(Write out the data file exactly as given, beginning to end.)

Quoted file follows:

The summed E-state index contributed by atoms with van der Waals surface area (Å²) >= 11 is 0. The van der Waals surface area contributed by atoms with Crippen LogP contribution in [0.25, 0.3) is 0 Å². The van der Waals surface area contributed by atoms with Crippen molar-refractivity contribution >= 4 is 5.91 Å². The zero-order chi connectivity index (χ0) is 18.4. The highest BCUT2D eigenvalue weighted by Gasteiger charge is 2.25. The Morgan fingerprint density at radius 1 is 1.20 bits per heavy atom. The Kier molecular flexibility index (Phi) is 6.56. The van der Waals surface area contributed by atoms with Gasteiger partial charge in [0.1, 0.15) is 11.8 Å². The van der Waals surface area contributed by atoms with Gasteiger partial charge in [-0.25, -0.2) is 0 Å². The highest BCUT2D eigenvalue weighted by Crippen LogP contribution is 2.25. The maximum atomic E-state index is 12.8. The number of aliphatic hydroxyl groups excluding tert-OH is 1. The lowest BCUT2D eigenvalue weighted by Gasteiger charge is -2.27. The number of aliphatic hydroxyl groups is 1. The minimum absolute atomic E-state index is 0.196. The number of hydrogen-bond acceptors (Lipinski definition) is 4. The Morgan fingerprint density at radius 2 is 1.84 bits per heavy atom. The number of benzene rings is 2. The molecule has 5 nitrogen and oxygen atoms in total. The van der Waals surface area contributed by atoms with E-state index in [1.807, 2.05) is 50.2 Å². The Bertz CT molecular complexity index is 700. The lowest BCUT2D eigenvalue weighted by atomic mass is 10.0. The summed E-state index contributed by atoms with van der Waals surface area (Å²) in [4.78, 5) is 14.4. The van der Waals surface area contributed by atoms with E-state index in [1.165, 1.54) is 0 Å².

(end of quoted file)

The summed E-state index contributed by atoms with van der Waals surface area (Å²) >= 11 is 0. The van der Waals surface area contributed by atoms with Crippen LogP contribution in [0.25, 0.3) is 0 Å². The van der Waals surface area contributed by atoms with Crippen molar-refractivity contribution >= 4 is 5.91 Å². The zero-order chi connectivity index (χ0) is 18.4. The highest BCUT2D eigenvalue weighted by Gasteiger charge is 2.25. The Morgan fingerprint density at radius 1 is 1.20 bits per heavy atom. The Kier molecular flexibility index (Phi) is 6.56. The van der Waals surface area contributed by atoms with Gasteiger partial charge in [0.1, 0.15) is 11.8 Å². The van der Waals surface area contributed by atoms with Gasteiger partial charge in [-0.25, -0.2) is 0 Å². The highest BCUT2D eigenvalue weighted by Crippen LogP contribution is 2.25. The maximum atomic E-state index is 12.8. The number of aliphatic hydroxyl groups excluding tert-OH is 1. The lowest BCUT2D eigenvalue weighted by Gasteiger charge is -2.27. The number of aliphatic hydroxyl groups is 1. The minimum absolute atomic E-state index is 0.196. The number of hydrogen-bond acceptors (Lipinski definition) is 4. The Morgan fingerprint density at radius 2 is 1.84 bits per heavy atom. The number of benzene rings is 2. The molecule has 5 nitrogen and oxygen atoms in total. The van der Waals surface area contributed by atoms with E-state index in [1.807, 2.05) is 50.2 Å². The Bertz CT molecular complexity index is 700. The lowest BCUT2D eigenvalue weighted by atomic mass is 10.0. The summed E-state index contributed by atoms with van der Waals surface area (Å²) in [4.78, 5) is 14.4. The van der Waals surface area contributed by atoms with E-state index in [1.165, 1.54) is 0 Å².